Ex-British PM urged deal on US hacking case: WikiLeaks

30th November 2010, Comments 0 comments

Ex-premier Gordon Brown tried to strike a deal with Washington to allow a Briton accused of hacking into US military computers to serve any sentence in Britain, classified US diplomatic cables showed Tuesday.

Gary McKinnon, 43, who suffers from a form of autism, could face life in prison if convicted by a US court of gaining access to 97 US Navy and NASA computers in 2001 and 2002. He says he was looking for evidence of UFOs.

US diplomatic cables released by WikiLeaks show that Brown suggested in an August 2009 meeting with the US ambassador to London, Louis Susman, that McKinnon plead guilty in return for serving any jail term in a British jail.

But the intervention got nowhere, according to The Guardian, one of several newspapers worldwide which has been publishing the WikiLeaks files.

"In August, PM Brown, in a one-on-one meeting with the ambassador, proposed a deal: that McKinnon plead guilty, make a statement of contrition, but serve any sentence of incarceration in the UK," Susman wrote to US Secretary State Hillary Clinton in a cable dated October 6, 2009.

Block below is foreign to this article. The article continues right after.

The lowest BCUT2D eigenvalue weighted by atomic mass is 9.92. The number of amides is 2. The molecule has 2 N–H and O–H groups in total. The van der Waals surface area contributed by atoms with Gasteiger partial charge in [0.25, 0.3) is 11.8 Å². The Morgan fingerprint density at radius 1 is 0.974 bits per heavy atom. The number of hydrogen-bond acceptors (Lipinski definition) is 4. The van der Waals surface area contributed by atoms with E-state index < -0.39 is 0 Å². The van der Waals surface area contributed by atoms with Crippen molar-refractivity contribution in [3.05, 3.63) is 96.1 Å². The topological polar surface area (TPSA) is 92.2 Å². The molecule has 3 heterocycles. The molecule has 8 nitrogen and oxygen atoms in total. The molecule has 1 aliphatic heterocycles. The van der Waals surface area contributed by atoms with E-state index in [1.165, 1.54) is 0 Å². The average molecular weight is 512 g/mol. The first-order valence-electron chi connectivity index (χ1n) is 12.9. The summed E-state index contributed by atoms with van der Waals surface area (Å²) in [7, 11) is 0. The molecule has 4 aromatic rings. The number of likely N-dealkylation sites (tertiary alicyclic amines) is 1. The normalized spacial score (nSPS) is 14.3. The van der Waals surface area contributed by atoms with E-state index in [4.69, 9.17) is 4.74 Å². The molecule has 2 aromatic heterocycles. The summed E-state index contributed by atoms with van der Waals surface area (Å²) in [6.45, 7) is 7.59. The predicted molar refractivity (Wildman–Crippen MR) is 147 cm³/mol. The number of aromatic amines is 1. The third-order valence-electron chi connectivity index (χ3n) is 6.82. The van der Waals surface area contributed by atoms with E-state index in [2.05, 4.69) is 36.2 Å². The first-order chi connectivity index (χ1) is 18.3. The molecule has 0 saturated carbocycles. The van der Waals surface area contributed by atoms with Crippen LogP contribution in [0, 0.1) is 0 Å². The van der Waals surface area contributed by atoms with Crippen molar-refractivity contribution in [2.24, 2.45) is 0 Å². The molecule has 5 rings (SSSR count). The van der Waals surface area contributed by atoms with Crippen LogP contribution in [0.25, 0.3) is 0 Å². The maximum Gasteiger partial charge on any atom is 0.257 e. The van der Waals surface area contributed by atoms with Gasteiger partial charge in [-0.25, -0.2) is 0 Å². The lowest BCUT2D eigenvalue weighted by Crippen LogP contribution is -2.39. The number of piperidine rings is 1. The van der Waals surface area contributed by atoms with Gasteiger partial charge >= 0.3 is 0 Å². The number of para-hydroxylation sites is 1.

"Brown cited deep public concern that McKinnon, with his medical condition, would commit suicide or suffer injury (if) imprisoned in a U.S. facility."

In the cable, Susman warns Clinton that Brown would likely raise the case of McKinnon, who suffers from Asperger's Syndrome, during her visit to London later that month.

Brown's government announced in November 2009 that it would not block McKinnon's extradition to the United States to stand trial.

However, the process was stalled following the election of Prime Minister David Cameron's government in May this year.

It promised to look again at the case, although it has yet to indicate when a decision on his fate is likely.

Cameron raised McKinnon's case in talks with US President Barack Obama in Washington in July, and said he was looking at the option that the Briton serve some part of any sentence in a British jail.

In September, Home Secretary Theresa May announced a review into Britain's extradition arrangements with the United States and other European nations.

© 2010 AFP

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